At last] After months of worry the moment that the Kensington and Notting Hill small dog-owning community has been praying for has arrived. Rollerbladers are to be hindered, officially, from zooming dangerously about in Kensington Gardens, the public park bordered by Hyde Park, Bayswater and Kensington Palace. The Department of the Environment, responsible for the idea, is to be congratulated for the shrewd manner in which it has dealt with the issue. Instead of banning all speed skaters, it has created an obstacle course for them. A substance, referred to by a DoE spokesman as sharp-washed sand, has been deposited by the alcove above the park's Italian gardens. 'This does not prevent speed skaters,' he explains, 'but it certainly impedes their speed.' So effective has the sand proved that the number of rollerbladers in the park has diminished hugely. Just as well. For had the roller-bladers continued, the plan was to grit the entire paving area.

Call me a cynic but I cannot help but feel there is something fishy about the sudden volte face of Norman Lamont's erstwhile style mentor, Michael Romain. He has left Mr Lamont after only six months in his employ, not to pursue further political interests but to go into films. The word is he is to grace Hollywood with his presence, producing a movie on the late film actor River Phoenix. If so, Mr Romain is clearly a multi-talented individual. However, since neither he nor Mr Lamont returned my calls yesterday I am unable to ascertain whether it was the former's burning desire to become a movie celebrity or the latter's wish to go it alone which caused the separation. Only time, as they say, will tell.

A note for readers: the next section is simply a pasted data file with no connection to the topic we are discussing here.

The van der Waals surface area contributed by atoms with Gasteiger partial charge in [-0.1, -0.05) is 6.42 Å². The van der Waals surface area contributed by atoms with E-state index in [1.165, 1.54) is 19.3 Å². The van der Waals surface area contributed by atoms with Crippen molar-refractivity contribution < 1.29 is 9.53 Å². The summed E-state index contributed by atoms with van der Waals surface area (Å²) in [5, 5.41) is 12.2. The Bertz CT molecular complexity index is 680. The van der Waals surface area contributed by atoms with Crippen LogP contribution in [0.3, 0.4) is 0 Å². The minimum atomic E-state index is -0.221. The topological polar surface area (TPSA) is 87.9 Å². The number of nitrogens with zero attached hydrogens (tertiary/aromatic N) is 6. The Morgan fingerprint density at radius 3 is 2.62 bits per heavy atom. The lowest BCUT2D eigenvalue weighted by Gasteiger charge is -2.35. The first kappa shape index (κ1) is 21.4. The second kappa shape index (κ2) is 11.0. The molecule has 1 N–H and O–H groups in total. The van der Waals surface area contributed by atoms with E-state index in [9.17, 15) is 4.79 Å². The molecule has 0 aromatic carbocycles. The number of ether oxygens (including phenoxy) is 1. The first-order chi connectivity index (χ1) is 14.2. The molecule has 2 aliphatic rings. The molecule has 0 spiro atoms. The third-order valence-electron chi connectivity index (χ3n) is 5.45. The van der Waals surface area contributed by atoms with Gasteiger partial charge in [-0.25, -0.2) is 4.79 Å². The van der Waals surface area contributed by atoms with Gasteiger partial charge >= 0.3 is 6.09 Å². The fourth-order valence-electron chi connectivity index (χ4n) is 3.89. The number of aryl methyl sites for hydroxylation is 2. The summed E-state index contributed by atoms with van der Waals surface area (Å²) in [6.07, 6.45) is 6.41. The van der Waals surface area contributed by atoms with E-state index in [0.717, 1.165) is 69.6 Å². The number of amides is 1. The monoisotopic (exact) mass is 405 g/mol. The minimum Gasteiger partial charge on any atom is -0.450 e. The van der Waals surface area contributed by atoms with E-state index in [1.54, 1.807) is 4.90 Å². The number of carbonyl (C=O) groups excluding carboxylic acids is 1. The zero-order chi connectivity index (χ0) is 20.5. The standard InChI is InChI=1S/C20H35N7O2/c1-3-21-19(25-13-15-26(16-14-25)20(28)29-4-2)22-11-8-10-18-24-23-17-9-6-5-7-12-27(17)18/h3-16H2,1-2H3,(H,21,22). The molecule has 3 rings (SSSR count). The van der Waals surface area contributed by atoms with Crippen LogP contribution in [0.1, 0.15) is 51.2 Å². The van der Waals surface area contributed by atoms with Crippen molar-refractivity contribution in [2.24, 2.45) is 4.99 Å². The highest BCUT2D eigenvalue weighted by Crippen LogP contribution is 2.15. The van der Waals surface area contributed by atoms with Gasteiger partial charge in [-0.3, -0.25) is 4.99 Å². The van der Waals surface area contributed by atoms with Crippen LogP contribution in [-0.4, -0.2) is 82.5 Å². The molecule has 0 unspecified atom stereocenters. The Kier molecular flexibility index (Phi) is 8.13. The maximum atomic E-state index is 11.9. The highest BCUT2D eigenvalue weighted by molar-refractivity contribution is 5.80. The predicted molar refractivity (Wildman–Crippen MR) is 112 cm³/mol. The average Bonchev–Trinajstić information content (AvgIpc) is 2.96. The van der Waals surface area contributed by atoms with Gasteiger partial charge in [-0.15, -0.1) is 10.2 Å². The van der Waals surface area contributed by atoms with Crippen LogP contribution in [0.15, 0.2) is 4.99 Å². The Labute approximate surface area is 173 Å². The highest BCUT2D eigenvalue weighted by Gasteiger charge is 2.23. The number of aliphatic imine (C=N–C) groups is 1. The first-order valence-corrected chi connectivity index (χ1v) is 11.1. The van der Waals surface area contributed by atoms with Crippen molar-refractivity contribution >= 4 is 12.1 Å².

Noisily making his British debut in Camden's Jazz Cafe last night was the man the Spanish are calling their own Hugh Grant - actor and singer Miguel Bose. No ordinary strummer, this. Son of a Spanish matador and Italian actress, he grew up in a household where Hemmingway and Picasso dropped in casually for tea. Doubtless it was they who imbued Bose (below) with his somewhat tortuous approach to celebrity: 'I don't want success that is obvious and easy,' he says in an appropriately pedantic tone. Thankfully it is too late for such adolescent musings. He has just completed a film, La Reine Margot, with French actress Isabelle Adjani. It has been nominated the official French entry for Cannes' top film award, the Palme d'Or. If he is sensible, he will now produce an Elizabeth Hurley lookalike for a girlfriend and keep the philosophising to himself.

What does the Police Federation of England and Wales know that we don't? It has placed an advertisement in the Liberal Democrat Party Conference directory, announcing speakers for a meeting on policing for people on 20 September 'with Alan Beith (Liberal Democrat Home Affairs spokesman) and Robert Maclennan (President of the Liberal Democrats)'. Hmm. The Presidency results are not announced until this Saturday. Red-faced, the police say they got their information innocently from a party member. 'It is a quite an embarrassing mistake,' says a spokesman, 'we've written to apologise to Robert Maclennan.' Seems to me it ought to be Maclennan's rivals for the post, Don Foster and Martin Thomas, who need the apology.

Stealing some of the limelight at Tuesday night's launch of Geoff Nicholson's new book, Everything and More, was the poet Fiona Pitt-Kethley, who specialises in lyricising the various functions of human genitalia. Using the occasion to promote her new book on the world's red light districts, she recounted how her research led to several perilous encounters.

'I was mugged in Budapest's red light district by two pimps and two prostitutes,' she lamented. Not that the denizens of publishing world seem to care. Poor old Miss Pitt-Kethley still can't find a publisher.

(Photographs omitted)